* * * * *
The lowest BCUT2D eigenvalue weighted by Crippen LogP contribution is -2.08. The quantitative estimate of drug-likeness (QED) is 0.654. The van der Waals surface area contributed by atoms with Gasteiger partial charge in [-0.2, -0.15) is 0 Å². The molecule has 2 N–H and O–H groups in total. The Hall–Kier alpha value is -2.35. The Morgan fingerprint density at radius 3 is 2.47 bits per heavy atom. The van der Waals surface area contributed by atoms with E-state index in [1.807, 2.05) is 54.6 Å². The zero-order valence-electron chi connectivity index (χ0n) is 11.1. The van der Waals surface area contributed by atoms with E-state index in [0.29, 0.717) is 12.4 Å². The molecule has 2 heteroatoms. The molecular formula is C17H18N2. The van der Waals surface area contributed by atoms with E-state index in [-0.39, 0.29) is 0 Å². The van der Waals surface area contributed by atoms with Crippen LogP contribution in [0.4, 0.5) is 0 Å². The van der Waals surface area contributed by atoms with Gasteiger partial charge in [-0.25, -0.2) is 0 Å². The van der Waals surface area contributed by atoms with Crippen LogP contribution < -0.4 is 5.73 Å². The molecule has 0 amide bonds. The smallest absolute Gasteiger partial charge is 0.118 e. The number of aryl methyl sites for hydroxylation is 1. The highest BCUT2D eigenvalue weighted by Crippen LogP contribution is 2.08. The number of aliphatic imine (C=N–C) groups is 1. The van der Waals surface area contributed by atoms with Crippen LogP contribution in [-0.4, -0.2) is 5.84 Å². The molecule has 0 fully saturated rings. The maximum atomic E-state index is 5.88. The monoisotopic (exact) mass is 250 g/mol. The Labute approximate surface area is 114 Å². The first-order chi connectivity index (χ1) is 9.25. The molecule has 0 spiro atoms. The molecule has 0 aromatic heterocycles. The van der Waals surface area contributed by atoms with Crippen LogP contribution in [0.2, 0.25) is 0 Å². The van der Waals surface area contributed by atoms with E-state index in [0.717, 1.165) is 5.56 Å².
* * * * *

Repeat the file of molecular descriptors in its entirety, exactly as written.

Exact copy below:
The lowest BCUT2D eigenvalue weighted by Crippen LogP contribution is -2.08. The quantitative estimate of drug-likeness (QED) is 0.654. The van der Waals surface area contributed by atoms with Gasteiger partial charge in [-0.2, -0.15) is 0 Å². The molecule has 2 N–H and O–H groups in total. The Hall–Kier alpha value is -2.35. The Morgan fingerprint density at radius 3 is 2.47 bits per heavy atom. The van der Waals surface area contributed by atoms with E-state index in [1.807, 2.05) is 54.6 Å². The zero-order valence-electron chi connectivity index (χ0n) is 11.1. The van der Waals surface area contributed by atoms with E-state index in [0.29, 0.717) is 12.4 Å². The molecule has 2 heteroatoms. The molecular formula is C17H18N2. The van der Waals surface area contributed by atoms with E-state index in [-0.39, 0.29) is 0 Å². The van der Waals surface area contributed by atoms with Crippen LogP contribution in [0.4, 0.5) is 0 Å². The van der Waals surface area contributed by atoms with Gasteiger partial charge in [-0.25, -0.2) is 0 Å². The van der Waals surface area contributed by atoms with Crippen LogP contribution < -0.4 is 5.73 Å². The molecule has 0 amide bonds. The smallest absolute Gasteiger partial charge is 0.118 e. The number of aryl methyl sites for hydroxylation is 1. The highest BCUT2D eigenvalue weighted by Crippen LogP contribution is 2.08. The number of aliphatic imine (C=N–C) groups is 1. The van der Waals surface area contributed by atoms with Crippen LogP contribution in [-0.4, -0.2) is 5.84 Å². The molecule has 0 fully saturated rings. The maximum atomic E-state index is 5.88. The monoisotopic (exact) mass is 250 g/mol. The Labute approximate surface area is 114 Å². The first-order chi connectivity index (χ1) is 9.25. The molecule has 0 spiro atoms. The molecule has 0 aromatic heterocycles. The van der Waals surface area contributed by atoms with Crippen LogP contribution in [0.2, 0.25) is 0 Å². The van der Waals surface area contributed by atoms with E-state index in [0.717, 1.165) is 5.56 Å².